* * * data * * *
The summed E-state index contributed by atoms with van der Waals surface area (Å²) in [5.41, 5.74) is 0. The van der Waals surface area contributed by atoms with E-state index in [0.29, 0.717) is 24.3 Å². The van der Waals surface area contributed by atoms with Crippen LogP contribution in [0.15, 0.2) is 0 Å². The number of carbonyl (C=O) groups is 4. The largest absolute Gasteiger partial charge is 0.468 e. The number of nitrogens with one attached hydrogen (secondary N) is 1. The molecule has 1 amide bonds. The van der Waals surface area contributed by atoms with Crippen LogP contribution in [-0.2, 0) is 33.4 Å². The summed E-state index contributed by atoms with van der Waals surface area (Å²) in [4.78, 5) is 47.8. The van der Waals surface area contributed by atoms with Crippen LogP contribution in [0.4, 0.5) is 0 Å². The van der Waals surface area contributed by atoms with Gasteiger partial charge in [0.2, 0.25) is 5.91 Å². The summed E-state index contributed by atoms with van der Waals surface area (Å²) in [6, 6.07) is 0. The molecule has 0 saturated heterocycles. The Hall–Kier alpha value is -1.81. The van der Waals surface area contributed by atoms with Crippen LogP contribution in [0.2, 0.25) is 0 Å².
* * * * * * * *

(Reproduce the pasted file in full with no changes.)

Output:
The summed E-state index contributed by atoms with van der Waals surface area (Å²) in [5.41, 5.74) is 0. The van der Waals surface area contributed by atoms with E-state index in [0.29, 0.717) is 24.3 Å². The van der Waals surface area contributed by atoms with Crippen LogP contribution in [0.15, 0.2) is 0 Å². The number of carbonyl (C=O) groups is 4. The largest absolute Gasteiger partial charge is 0.468 e. The number of nitrogens with one attached hydrogen (secondary N) is 1. The molecule has 1 amide bonds. The van der Waals surface area contributed by atoms with Crippen LogP contribution in [-0.2, 0) is 33.4 Å². The summed E-state index contributed by atoms with van der Waals surface area (Å²) in [4.78, 5) is 47.8. The van der Waals surface area contributed by atoms with Crippen LogP contribution in [0.4, 0.5) is 0 Å². The van der Waals surface area contributed by atoms with Gasteiger partial charge in [0.2, 0.25) is 5.91 Å². The summed E-state index contributed by atoms with van der Waals surface area (Å²) in [6, 6.07) is 0. The molecule has 0 saturated heterocycles. The Hall–Kier alpha value is -1.81. The van der Waals surface area contributed by atoms with Crippen LogP contribution in [0.2, 0.25) is 0 Å².